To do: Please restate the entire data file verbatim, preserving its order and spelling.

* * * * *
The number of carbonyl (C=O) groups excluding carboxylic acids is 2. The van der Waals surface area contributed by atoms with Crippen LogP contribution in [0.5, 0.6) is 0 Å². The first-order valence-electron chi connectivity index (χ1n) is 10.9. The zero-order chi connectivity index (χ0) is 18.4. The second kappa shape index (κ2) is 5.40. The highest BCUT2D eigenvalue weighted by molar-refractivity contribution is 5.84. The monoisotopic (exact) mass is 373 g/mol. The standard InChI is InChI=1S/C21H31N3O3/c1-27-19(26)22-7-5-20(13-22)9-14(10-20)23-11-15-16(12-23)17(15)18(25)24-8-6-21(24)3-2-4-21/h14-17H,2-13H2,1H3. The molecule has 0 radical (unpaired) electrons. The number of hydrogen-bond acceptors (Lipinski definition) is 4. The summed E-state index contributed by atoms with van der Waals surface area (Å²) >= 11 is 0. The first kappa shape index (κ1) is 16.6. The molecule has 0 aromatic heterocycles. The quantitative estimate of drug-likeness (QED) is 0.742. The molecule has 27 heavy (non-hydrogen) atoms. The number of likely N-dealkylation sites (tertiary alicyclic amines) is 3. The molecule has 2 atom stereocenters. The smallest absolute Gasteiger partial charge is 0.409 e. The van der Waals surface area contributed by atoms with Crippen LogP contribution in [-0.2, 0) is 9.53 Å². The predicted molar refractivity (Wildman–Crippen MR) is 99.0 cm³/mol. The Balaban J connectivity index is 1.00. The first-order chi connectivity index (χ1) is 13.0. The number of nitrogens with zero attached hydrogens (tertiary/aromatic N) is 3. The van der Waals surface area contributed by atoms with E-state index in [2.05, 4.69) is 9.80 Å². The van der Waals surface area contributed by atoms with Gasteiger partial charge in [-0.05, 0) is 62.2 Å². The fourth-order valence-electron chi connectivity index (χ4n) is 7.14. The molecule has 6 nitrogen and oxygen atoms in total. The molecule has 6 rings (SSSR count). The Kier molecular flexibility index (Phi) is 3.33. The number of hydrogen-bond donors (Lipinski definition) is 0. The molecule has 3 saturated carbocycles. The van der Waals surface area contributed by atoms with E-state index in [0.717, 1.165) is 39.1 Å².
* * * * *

The number of carbonyl (C=O) groups excluding carboxylic acids is 2. The van der Waals surface area contributed by atoms with Crippen LogP contribution in [0.5, 0.6) is 0 Å². The first-order valence-electron chi connectivity index (χ1n) is 10.9. The zero-order chi connectivity index (χ0) is 18.4. The second kappa shape index (κ2) is 5.40. The highest BCUT2D eigenvalue weighted by molar-refractivity contribution is 5.84. The monoisotopic (exact) mass is 373 g/mol. The standard InChI is InChI=1S/C21H31N3O3/c1-27-19(26)22-7-5-20(13-22)9-14(10-20)23-11-15-16(12-23)17(15)18(25)24-8-6-21(24)3-2-4-21/h14-17H,2-13H2,1H3. The molecule has 0 radical (unpaired) electrons. The number of hydrogen-bond acceptors (Lipinski definition) is 4. The summed E-state index contributed by atoms with van der Waals surface area (Å²) >= 11 is 0. The first kappa shape index (κ1) is 16.6. The molecule has 0 aromatic heterocycles. The quantitative estimate of drug-likeness (QED) is 0.742. The molecule has 27 heavy (non-hydrogen) atoms. The number of likely N-dealkylation sites (tertiary alicyclic amines) is 3. The molecule has 2 atom stereocenters. The smallest absolute Gasteiger partial charge is 0.409 e. The van der Waals surface area contributed by atoms with Crippen LogP contribution in [-0.2, 0) is 9.53 Å². The predicted molar refractivity (Wildman–Crippen MR) is 99.0 cm³/mol. The Balaban J connectivity index is 1.00. The first-order chi connectivity index (χ1) is 13.0. The number of nitrogens with zero attached hydrogens (tertiary/aromatic N) is 3. The van der Waals surface area contributed by atoms with E-state index in [2.05, 4.69) is 9.80 Å². The van der Waals surface area contributed by atoms with Gasteiger partial charge in [-0.05, 0) is 62.2 Å². The fourth-order valence-electron chi connectivity index (χ4n) is 7.14. The molecule has 6 nitrogen and oxygen atoms in total. The molecule has 6 rings (SSSR count). The Kier molecular flexibility index (Phi) is 3.33. The number of hydrogen-bond donors (Lipinski definition) is 0. The molecule has 3 saturated carbocycles. The van der Waals surface area contributed by atoms with E-state index in [0.717, 1.165) is 39.1 Å².